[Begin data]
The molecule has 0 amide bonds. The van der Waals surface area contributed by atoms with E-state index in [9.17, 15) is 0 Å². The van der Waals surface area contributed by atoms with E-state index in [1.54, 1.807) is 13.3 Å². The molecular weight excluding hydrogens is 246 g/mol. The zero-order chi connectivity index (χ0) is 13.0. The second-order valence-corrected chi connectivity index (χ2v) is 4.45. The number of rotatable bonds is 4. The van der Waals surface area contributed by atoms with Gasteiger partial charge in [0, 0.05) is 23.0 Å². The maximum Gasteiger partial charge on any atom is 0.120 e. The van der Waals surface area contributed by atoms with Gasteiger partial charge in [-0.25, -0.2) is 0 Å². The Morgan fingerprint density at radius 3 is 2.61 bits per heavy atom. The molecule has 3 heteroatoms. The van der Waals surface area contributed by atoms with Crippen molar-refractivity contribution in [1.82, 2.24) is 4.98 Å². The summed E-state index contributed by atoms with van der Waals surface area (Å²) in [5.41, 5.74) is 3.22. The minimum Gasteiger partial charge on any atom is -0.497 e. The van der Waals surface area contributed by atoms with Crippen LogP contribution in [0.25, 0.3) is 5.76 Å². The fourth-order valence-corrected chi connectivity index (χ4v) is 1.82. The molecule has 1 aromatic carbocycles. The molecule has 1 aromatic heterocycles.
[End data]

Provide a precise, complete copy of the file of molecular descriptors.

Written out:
The molecule has 0 amide bonds. The van der Waals surface area contributed by atoms with E-state index in [9.17, 15) is 0 Å². The van der Waals surface area contributed by atoms with E-state index in [1.54, 1.807) is 13.3 Å². The molecular weight excluding hydrogens is 246 g/mol. The zero-order chi connectivity index (χ0) is 13.0. The second-order valence-corrected chi connectivity index (χ2v) is 4.45. The number of rotatable bonds is 4. The van der Waals surface area contributed by atoms with Gasteiger partial charge in [0, 0.05) is 23.0 Å². The maximum Gasteiger partial charge on any atom is 0.120 e. The van der Waals surface area contributed by atoms with Gasteiger partial charge in [-0.25, -0.2) is 0 Å². The Morgan fingerprint density at radius 3 is 2.61 bits per heavy atom. The molecule has 3 heteroatoms. The van der Waals surface area contributed by atoms with Crippen molar-refractivity contribution in [1.82, 2.24) is 4.98 Å². The summed E-state index contributed by atoms with van der Waals surface area (Å²) in [5.41, 5.74) is 3.22. The minimum Gasteiger partial charge on any atom is -0.497 e. The van der Waals surface area contributed by atoms with Crippen LogP contribution in [0.25, 0.3) is 5.76 Å². The fourth-order valence-corrected chi connectivity index (χ4v) is 1.82. The molecule has 1 aromatic carbocycles. The molecule has 1 aromatic heterocycles.